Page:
SHRIMAD BHAGAVAD GITA
_a seeker's interpretation ! An outline
ॐ पार्थाय प्रतिबोधितां भगवता नारायणेन स्वयं,
व्यासेन ग्रथितां पुराणमुनिना मध्ये महाभारतम् ।
अद्वैतामृतवर्षिणीं भगवतीम्- अष्टादशाध्यायिनीम् ,
अम्ब त्वामनुसन्दधामि भगवद्- गीते भवद्वेषिणीम् ॥ १॥
"O Sacred Mother Bhagavad-Gita, you are the One who was imparted to Arjuna by none other than Narayana himself, and was recorded during the time of the Mahabharata by the great sage Vyasa. You are the one who showers the sweetest nectar of the Advaita philosophy. You are bedecked in ornaments made of eighteen precious gems. O Divine Mother, the Destroyer of Samsara, humbly bow down to you.” _ Gita Dhyanam 1
Before getting into the details, let us have a look at the role play. What we hear and read as Gita, in books is a conversation between Arjuna the son of Pandu and Lord Krishna the eighth incarnation of Lord Vishnu, which is being narrated by Sanjaya (the charioteer of the blind King Dhritarashtra and the recipient of the narration), who was granted the supernatural power to witness the war of Kurukshetra without being present in the battlefield.
Dhritarashtra and Pandu were brothers, born to Ambika and Ambalika by the grace of the great sage Vyasa. The family tree goes back to Somvansha (whose great-great grandfather was Moon God himself). Dhritarashtra had a hundred sons and a daughter while Pandu had five sons. As Dhritarashtra was visually challenged, the younger brother Pandu was crowned King but due to his early death Dhritarashtra ascended the throne. When the time came for the throne to be passed to the the rightful heir, there was a dispute, even though all the elders, gurus and those wielding high authority in the dynasty, unanimously averred that Yudhishthira, being the eldest and the son of the King, was the rightful heir to the throne. Duryodhana differed, saying that he was the son of the King and the elder brother and hence, solely held the right to the throne. The dispute prolonged without a solution in sight, leading to a bifurcation of the kingdom.
Duryodhana tried everything to destroy the Pandavas, like poisoning Bheema when they were just children, the plotting of the infamous wax house incident and the plan to conduct an elaborate game of dice with his sly uncle Shakuni, where he tricked Yudhishthira into placing heavy stakes such as his riches, kingdom, brothers, and finally, his wife, Panchali (also known as Draupadi), who was married to all the other four brothers as well. Panchali was humiliated in the court premises. Duryodhana termed her as a 'daasi' (slave) and invited her to come and sit on his lap instead of staying with her husbands. He even asked his brother, Dusshasana, to disrobe her in public. Distraught Panchali begged and pleaded with her husbands, and everyone in the court but none could speak to save her dignity. She finally beseeched her friend and saviour, Krishna, to protect her. When Dusshasana attempted to disrobe her (Draupadi Vastraharana), Krishna showered his grace on her, covering her with yards and yards of cloth, protecting her modesty from being outraged. Dusshasana finally tired of pulling out the endless yards of fabric and, completely exhausted, fell to the ground.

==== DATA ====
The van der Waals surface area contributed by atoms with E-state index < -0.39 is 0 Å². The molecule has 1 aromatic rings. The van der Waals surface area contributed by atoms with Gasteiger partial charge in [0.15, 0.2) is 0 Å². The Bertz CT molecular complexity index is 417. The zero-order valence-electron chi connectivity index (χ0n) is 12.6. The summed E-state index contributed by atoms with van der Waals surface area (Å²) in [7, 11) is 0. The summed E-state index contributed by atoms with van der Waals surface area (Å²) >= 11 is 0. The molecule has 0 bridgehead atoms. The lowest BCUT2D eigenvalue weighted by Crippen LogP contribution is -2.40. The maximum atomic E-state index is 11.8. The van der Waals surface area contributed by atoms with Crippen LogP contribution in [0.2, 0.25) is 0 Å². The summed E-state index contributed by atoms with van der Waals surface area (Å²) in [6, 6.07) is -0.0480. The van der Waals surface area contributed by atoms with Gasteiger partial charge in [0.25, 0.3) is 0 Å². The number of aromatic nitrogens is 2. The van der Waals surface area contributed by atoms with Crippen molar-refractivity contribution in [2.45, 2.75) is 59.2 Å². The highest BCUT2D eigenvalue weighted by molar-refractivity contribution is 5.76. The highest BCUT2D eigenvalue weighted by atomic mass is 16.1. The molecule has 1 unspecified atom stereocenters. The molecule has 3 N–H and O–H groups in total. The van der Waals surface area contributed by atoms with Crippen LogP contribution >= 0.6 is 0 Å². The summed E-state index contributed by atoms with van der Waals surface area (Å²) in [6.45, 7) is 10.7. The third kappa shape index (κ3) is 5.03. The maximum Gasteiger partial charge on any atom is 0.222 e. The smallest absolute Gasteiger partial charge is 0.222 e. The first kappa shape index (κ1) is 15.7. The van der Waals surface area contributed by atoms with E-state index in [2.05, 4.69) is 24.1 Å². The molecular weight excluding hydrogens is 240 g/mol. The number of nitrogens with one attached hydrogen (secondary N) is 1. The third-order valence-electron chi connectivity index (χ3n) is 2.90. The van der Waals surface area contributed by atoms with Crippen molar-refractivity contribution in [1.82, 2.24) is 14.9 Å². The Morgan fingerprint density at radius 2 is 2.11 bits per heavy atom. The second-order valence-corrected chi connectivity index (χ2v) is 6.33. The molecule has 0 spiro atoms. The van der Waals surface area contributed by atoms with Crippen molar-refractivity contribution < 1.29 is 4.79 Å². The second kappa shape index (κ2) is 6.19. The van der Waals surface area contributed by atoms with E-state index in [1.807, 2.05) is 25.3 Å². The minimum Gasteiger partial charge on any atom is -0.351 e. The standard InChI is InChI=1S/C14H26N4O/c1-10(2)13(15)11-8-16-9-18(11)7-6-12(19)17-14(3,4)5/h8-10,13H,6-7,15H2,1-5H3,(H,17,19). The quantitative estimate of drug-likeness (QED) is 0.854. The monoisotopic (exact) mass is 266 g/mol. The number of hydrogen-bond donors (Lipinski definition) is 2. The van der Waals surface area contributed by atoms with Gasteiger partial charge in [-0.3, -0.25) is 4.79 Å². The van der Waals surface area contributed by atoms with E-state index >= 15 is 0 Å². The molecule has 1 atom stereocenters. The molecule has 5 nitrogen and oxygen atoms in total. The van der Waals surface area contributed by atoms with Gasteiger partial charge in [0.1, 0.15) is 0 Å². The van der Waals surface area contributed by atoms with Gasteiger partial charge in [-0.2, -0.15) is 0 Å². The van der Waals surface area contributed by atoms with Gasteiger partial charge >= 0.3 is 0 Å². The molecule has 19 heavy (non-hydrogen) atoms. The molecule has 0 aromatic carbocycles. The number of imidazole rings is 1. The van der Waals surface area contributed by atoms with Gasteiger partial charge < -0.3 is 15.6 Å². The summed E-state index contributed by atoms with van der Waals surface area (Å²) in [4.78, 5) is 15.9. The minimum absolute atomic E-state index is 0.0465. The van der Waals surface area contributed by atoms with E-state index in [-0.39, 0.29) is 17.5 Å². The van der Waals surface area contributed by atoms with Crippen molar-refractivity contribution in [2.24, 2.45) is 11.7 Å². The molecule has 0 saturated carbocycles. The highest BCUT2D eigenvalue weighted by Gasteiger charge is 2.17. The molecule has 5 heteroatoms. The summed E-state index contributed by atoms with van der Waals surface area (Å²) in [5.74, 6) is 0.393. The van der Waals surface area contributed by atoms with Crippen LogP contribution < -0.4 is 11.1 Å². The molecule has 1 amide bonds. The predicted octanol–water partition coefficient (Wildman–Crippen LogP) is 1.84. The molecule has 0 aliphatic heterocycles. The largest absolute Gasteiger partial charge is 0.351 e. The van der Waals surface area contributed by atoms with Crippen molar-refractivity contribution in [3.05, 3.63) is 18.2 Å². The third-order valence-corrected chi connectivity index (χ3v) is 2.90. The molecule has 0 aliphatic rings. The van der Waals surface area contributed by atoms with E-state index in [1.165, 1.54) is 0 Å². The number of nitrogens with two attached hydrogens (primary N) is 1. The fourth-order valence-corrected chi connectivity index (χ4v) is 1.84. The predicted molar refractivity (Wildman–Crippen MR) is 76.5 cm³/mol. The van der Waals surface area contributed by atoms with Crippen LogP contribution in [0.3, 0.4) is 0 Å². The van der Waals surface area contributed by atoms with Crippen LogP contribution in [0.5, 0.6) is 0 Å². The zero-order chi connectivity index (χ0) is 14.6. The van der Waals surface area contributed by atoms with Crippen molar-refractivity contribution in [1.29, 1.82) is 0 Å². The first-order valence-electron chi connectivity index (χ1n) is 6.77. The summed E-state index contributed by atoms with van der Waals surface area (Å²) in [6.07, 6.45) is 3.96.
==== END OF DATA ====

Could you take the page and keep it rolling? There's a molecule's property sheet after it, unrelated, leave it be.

The infuriated Daughter of Fire, Draupadi, at once took an oath that she would leave her lustrous, luxuriant tresses untied till the time she soaked her hair in Duryodhana’s blood (Panchal Shapata). According to the rules of the game of dice, the Pandava brothers were to go for exile for a stipulated period, after which, Duryodhana promised, they would get back their kingdom. But when they got back from exile, they were refused even an inch of land. Lord Krishna tried his level best to discuss and bring about an amicable situation, but none seemed to present itself on the horizon. The only other way out was to wage a war against the Kauravas. The call for War was made and allegiances reminded, and alliances called. Lord Krishna promised that he would not wield any weapon in the battle and offered both Duryodhana and Arjun a choice of either his army or just himself (as the charioteer). Duryodhana chose the army and Arjuna chose Krishna.
When both the armies assembled for war, Arjuna asked Krishna to take his chariot between the two armies so that he may look at those who stand with him as well as those that stand against him. A look at the Kaurava army revealed to Arjuna that he was fighting his family – uncles, grandfathers and nephews. He was grief stricken and refuses to fight. This is when Krishna decides to make him understand the real meaning of life, as Arjuna was completely deluded with maya, the worldly attachments and was weakened just when he needed all the strength, and because of this very knowledge, he was pulled out of the dark dungeons of vrittis, the internal fluctuations and obstacles.